I read somewhere that “Distraction is the most powerful analgesic of all.” I cannot find who said it, but I want to give thanks to this idea.
The Action of Distraction
When I am really focused on something and especially if I am laughing, my pain is not as strong. Sometimes, I don’t notice it at all. “…distractions are effective mechanisms for reducing pain,” said Jason Buhle, who conducted research as part of his doctoral dissertation at Columbia University.
Have you noticed that when you are completely engaged in a project, a tv show, a movie (especially of high intensity or funny), conversation with a friend, exercise, sex, dancing, or reading that you don’t feel your pain so intensely? It seems like it has almost moved to the background.Read More
I have heard the following clichés during my years with chronic illnesses:
You attracted this for a reason. Think positive. Think happy thoughts. God never gives you more than you can handle. When one door closes another one opens. Your pain can be a blessing if you look at it from the right perspective.Read More
The Taser like pains raged through my head again. My medications seemed to be less effective as time passed with this permanent and incurable disease of Trigeminal Neuralgia (TN). I told others that it felt like a Taser was shot into my head. People with neuralgia pain will often use this descriptor. I certainly did. Still do. Yet I have never been tased.Read More
I was having lightening like stabs and jolts in the left side of my head, and jaw and eye and I automatically started scanning my body. This is a process I learned over 25 years ago when I was first diagnosed with Fibromyalgia. The goal was to notice what was happening in all areas, not just those that felt painful.Read More
My longtime friend was telling me about another procedure she had for her bladder. She spent the last few years dealing with the after effects of cancer and radiation.
She said with her usual good humor and sarcasm, “Well at least I have a family camping trip coming up. Silver linings!”Read More
“The problem with complaining about your health is that it tends to draw us to the actual experience of illness…” A complaint Free World
Language is everything to me. The way I think and speak and especially the way I talk to myself about pain becomes ever more important. Over the years, I have worked with clients on the words they use to express their physical and emotional pain. What makes them feel worse or better.
This is also a daily practice for me since I have Trigeminal and Occipital Neuralgia, Rheumatoid and Osteoarthritis, and Fibromyalgia to name a few. Many of us with chronic pain have a hard time thinking about anything other than when is the next flare going to hit? How long will I be out this time?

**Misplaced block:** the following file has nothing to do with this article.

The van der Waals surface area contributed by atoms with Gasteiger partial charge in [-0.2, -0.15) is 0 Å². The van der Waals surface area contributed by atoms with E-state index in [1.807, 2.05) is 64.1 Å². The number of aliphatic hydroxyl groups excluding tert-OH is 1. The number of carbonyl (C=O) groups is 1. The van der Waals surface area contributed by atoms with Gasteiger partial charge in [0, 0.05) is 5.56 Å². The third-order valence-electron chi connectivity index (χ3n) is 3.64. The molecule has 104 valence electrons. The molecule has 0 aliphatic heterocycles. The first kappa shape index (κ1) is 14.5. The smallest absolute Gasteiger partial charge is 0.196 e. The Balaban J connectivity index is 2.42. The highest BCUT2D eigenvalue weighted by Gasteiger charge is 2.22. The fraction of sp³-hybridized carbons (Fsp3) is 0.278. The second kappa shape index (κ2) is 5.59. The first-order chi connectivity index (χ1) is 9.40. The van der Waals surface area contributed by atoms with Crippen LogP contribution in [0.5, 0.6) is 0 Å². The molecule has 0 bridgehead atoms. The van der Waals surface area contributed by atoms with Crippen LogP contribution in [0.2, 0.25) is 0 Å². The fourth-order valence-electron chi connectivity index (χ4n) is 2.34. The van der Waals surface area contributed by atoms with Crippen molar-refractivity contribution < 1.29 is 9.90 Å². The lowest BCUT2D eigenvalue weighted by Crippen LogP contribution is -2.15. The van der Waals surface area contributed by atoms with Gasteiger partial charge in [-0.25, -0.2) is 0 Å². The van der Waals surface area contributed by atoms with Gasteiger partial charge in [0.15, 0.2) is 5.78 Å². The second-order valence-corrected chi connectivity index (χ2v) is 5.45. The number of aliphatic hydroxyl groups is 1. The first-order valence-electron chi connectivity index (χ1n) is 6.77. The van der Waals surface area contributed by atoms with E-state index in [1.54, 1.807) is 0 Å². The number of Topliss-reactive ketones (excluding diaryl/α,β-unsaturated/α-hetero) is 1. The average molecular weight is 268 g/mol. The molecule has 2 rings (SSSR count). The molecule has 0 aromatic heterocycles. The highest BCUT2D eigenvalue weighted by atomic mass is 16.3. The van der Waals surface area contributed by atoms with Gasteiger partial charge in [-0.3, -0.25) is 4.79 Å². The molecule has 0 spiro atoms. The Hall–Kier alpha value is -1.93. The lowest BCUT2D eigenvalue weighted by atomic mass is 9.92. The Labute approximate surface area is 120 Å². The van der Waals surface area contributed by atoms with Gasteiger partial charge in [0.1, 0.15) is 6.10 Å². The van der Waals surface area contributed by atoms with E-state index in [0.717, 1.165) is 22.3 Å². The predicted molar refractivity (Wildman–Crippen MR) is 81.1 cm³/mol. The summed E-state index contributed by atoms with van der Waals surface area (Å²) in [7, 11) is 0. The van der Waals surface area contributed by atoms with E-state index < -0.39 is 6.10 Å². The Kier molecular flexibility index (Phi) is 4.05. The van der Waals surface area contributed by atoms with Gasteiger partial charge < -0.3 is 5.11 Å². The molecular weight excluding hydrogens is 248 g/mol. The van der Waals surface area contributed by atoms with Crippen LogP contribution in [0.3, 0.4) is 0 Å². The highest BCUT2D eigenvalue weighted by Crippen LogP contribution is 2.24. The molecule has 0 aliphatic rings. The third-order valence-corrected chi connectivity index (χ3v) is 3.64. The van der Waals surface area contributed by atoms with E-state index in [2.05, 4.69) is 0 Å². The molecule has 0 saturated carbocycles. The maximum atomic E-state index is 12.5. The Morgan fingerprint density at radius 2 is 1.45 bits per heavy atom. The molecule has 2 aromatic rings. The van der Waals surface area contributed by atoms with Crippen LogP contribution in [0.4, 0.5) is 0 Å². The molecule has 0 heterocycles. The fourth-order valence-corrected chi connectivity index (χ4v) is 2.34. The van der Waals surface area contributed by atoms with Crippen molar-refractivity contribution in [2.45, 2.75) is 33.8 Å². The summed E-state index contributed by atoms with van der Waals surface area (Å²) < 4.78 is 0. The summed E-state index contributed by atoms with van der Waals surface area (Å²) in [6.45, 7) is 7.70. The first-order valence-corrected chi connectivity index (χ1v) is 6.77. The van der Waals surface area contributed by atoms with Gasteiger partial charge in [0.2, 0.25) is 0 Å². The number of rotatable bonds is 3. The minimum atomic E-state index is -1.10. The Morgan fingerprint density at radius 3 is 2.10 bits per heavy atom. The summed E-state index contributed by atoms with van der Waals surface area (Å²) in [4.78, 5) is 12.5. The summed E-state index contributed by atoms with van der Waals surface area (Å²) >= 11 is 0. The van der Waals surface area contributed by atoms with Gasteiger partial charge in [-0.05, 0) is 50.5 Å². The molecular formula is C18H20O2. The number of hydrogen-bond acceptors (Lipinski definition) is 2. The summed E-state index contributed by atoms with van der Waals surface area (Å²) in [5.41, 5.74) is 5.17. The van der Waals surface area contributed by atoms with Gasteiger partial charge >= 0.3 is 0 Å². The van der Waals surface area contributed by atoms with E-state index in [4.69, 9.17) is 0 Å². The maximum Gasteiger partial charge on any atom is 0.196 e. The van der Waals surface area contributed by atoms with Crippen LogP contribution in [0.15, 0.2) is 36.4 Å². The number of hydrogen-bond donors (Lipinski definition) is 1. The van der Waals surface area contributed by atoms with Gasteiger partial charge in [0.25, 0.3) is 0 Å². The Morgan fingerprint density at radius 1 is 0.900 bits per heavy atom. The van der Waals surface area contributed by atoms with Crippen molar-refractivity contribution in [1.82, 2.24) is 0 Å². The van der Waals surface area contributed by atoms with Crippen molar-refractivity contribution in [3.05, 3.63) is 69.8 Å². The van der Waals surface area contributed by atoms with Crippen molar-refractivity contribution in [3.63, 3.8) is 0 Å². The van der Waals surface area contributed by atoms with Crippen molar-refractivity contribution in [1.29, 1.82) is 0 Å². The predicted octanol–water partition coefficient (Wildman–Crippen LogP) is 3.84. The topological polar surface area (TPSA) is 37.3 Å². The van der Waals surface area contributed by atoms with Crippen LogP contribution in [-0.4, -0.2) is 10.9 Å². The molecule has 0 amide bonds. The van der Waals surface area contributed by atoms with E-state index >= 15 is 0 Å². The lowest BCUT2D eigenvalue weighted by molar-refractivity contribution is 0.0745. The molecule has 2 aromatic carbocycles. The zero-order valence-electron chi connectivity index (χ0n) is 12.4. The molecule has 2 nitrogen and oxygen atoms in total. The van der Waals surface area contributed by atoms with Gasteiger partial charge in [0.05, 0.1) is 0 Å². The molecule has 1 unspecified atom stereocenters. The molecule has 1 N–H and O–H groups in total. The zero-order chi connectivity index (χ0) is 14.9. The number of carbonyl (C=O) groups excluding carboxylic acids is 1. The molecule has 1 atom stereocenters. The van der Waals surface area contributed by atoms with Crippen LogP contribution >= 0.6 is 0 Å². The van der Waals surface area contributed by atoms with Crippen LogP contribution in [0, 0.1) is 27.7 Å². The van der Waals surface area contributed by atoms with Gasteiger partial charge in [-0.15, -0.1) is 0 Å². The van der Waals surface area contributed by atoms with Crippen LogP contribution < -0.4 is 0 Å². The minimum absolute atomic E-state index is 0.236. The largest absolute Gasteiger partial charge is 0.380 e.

Anxiety tends to increase with these thoughts.
Does this ring true for you?Read More
“Can you accept that your pain is permanent and incurable?” asked my Acceptance and Commitment therapist during our second session.
Permanent and incurable? I felt the question in my gut. Heavy. Weighty. Dark. Sticky. As if a shadow had run across my whole being in that moment and landed in my gut.
Acceptance of what is? Sort of. I was diagnosed three years before this therapy with Trigeminal Neuralgia (also known as the Suicide Disease) and needed more help dealing with it. I had a huge list of tools and processes I was using and I still found myself stuck. I could not get above my TN pain.Read More
You did not ask for this. You did not attract this. You owe no karmic debt.
You simply have chronic pain. Do not add more punishment to what you are already going through or allow others to chastise you with their words.
When I got diagnosed with Trigeminal Neuralgia, I had well-meaning friends from my old shamanic/energy community suggest that I was cursed.
I SHOULD get it removed now and many practitioners volunteered.
I spent a year seeing numerous practitioners
By the time I shared my diagnosis with others, I had been to my primary care physician many times, urgent care three times, an ear, nose and throat doctor four times, specialists, a neurologist who started me on a daily medication routine that helped reduce my symptoms, a neurosurgeon, physical therapy, acupuncture, osteopathic manipulation, Reiki sessions and weekly float tanks (sensory deprivation).Read More
Pain increases with thoughts of anxiety and fear
Decrease your pain by reducing anxiety or fear.
I know. Easier said than done. Find a technique that works for you like meditation/mindfulness, SIMs & DIMs process, yoga, breath work, body scans, humor, friendships and hobbies.
You will need to pay attention to your thoughts daily so that when something big comes up, you understand how to reduce the fear/anxiety you feel. You know how you do not expect bulging muscles to show up after one workout session? It would be nice, but the reality is your body does not work that way.Read More